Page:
The Johnstown Flood (locally, the Great Flood of 1889) occurred on May 31, 1889, after the failure of the South Fork Dam on the Little Conemaugh River 14 miles upstream of the town of Johnstown, PA. The dam broke after several days of extremely heavy rainfall, unleashing 20 million tons of water, killing 1 in ten people in the town of Johnstown.
The American Red Cross, led by Clara Barton and with 50 volunteers, undertook a major disaster relief effort. Support for victims came from all over the United States and 18 foreign countries. After the flood, survivors suffered a series of legal defeats in their attempts to recover damages from the dam’s owners. Public indignation at that failure prompted the development in American law changing a fault-based regime to strict liability.
Rev. G. e W. Brown, pastor of the South Fork United Brethren Church, writes me:
“The lake was a little over two miles south of our village, and, by the water course, fifteen miles from Johnstown. It covered 750 acres of ground, and had an average depth of over 30 feet. Having heard the rumor that the reservoir was leaking, I went up to see for myself. It then wanted ten minutes of 3 o’clock in the afternoon of Friday, May 31st. When I approached, the water was running over the breast of the dam to the depth of about a foot. The first break in the earthen surface made a few minutes later was large enough to admit the passage train of cars. When I witnessed that, I exclaimed, ‘God have mercy on the people below,’ but I did not then suppose that the destruction of the lake would be attended by so great a loss of human life.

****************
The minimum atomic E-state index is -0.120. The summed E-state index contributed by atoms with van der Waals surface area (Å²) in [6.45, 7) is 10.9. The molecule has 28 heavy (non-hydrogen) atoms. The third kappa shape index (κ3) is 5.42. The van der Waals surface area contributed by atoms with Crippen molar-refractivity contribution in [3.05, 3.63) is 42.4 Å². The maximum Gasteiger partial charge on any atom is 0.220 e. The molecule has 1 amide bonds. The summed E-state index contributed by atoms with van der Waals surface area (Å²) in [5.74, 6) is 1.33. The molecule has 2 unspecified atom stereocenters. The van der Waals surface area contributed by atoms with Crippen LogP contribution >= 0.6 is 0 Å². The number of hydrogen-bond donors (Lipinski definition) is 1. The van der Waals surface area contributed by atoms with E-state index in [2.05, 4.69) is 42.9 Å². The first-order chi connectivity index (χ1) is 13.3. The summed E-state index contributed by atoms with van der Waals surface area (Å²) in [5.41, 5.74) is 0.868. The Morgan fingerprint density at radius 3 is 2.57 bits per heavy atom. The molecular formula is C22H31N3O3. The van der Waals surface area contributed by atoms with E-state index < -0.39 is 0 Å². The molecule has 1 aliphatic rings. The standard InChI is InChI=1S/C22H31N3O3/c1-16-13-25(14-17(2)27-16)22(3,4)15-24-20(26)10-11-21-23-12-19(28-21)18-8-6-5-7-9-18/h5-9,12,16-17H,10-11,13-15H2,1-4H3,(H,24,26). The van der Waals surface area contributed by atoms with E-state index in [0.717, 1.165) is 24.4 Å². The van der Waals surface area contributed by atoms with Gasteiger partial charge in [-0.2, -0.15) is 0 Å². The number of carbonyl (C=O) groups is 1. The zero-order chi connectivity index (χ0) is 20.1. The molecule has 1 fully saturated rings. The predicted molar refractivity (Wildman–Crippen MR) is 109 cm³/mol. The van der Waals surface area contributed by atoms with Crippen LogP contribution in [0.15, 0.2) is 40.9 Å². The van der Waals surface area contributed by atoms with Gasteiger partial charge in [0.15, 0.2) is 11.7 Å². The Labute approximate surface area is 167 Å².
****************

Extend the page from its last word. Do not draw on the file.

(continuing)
“The dam melted away, oh, how quickly! Only a few moments were required to make an opening more than 300 feet wide and down to the bottom. I watched it until the wall that held back the waters was torn away, and the entire lake began to move, and until, finally, with a tremendous rush that made the hills quake, the vast body of water was poured out into the valley below. Only about 45 minutes were required to precipitate those millions of tons of water upon the unsuspecting inhabitants of the Conemaugh Valley; and right here it began its work of destruction. A mill, house and stable, owned by George Fisher, were demolished in an instant. Fortunate it was for him that, a few minutes before, he and his family had moved to higher ground. He had conveyed a milk wagon, a plow and other implements to a more elevated spot, supposing they would be safe there; but the mighty rush of water leaped over the hills and carried off his and other people’s property, to be seen no more.
“It was but an instant apparently before the mighty torrent tossed into the air the iron bridge that spanned the South Fork, and crushed, beyond recognition, the house and two barns belonging to George Lamb. Onward dashed the destructive flood, roaring like a mighty battle, tree-top high, toward South Fork village, rolling over and over again rocks that weighed tons and tons, carrying them a mile or more from the spot where they had lain for ages.”
Excerpt from David Beale, Through the Johnstown Flood, 1890. Pp. 44 -45